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Understanding Window Tint Laws

May 21, 2013
A red hot hatch sports tinted windows.

For quick reference, see our Window Tint Laws infographic.

In the past year, several GeorgiaGov visitors have stopped by to ask about Georgia's window tint law. Here's what you should know:

By state law, unless you've applied for a medical exemption, you cannot tint your car's front windshield at all, and you cannot reduce light transmission through your rear windshield and windows to less than 32%. You also can't increase light reflectance to more than 20% for the rear windshield and windows. If an officer pulls you over for violating these provisions, you'll earn a misdemeanor.

The Department of Public Safety offers medical exemptions to the window tint law for select drivers and passengers. When you apply for the exemption, you'll need to submit both a note from your physician or optometrist and a $10 processing fee.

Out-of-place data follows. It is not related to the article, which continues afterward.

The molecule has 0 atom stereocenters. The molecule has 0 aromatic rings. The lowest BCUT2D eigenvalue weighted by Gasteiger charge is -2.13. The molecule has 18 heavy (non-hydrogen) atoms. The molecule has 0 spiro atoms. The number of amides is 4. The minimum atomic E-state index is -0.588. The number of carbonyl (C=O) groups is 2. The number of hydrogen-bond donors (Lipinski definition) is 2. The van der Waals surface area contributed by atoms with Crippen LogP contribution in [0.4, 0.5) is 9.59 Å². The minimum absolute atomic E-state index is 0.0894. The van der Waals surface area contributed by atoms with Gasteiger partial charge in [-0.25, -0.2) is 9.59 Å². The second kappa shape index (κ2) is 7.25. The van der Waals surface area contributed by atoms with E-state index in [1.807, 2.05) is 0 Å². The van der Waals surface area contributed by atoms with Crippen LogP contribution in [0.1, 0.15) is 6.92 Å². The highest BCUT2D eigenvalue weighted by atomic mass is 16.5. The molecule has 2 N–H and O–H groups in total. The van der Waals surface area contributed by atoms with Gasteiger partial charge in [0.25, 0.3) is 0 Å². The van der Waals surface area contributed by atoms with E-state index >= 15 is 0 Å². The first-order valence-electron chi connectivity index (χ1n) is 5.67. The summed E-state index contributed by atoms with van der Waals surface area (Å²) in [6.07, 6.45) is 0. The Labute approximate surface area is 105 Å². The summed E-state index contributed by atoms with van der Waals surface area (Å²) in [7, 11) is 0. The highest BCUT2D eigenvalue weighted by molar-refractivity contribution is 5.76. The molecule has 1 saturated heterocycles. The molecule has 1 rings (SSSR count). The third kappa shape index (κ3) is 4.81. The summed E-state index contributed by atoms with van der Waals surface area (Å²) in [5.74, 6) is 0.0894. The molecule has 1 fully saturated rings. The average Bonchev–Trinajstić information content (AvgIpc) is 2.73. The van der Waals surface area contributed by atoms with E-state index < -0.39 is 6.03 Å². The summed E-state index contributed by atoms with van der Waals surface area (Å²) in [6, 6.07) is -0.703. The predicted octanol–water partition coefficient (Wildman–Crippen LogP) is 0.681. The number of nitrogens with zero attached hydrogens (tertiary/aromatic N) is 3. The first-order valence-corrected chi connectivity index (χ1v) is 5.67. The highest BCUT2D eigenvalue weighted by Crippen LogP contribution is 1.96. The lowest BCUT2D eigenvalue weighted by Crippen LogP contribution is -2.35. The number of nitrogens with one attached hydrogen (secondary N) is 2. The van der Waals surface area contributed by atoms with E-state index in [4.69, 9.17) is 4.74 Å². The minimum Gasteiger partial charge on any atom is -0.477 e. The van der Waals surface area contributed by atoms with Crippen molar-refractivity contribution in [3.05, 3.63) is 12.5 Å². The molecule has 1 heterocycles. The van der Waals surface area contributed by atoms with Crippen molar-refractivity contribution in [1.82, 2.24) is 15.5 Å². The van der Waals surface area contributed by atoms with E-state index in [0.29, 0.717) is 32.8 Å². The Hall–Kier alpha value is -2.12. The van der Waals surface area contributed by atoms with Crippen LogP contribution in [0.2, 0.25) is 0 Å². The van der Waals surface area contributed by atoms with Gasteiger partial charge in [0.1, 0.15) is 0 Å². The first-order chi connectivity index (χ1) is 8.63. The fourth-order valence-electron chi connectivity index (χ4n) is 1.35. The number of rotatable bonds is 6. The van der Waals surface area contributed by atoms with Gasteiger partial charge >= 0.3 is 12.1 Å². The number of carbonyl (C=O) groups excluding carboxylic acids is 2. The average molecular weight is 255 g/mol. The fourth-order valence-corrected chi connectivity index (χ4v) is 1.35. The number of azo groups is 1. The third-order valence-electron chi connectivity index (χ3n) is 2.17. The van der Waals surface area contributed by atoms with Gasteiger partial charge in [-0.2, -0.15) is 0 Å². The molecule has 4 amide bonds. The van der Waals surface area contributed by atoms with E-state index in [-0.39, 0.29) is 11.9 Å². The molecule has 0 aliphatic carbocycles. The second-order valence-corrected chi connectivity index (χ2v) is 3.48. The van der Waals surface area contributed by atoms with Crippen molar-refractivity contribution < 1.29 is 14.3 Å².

Several other exemptions to the window tint law stand in place for commercial and government vehicles. You can read those at the Official Code of Georgia. Search the keyword "window," or browse Title 40, the subsection that covers laws for motor vehicles and traffic.

 

Last updated April 26, 2017.

GeorgiaGov Writer Noralil Ryan Fores

About the Author

Noralil Ryan Fores writes about business, taxes, elections and the environment for GeorgiaGov. She's a graduate of Florida State University's film school and Syracuse University's journalism program.

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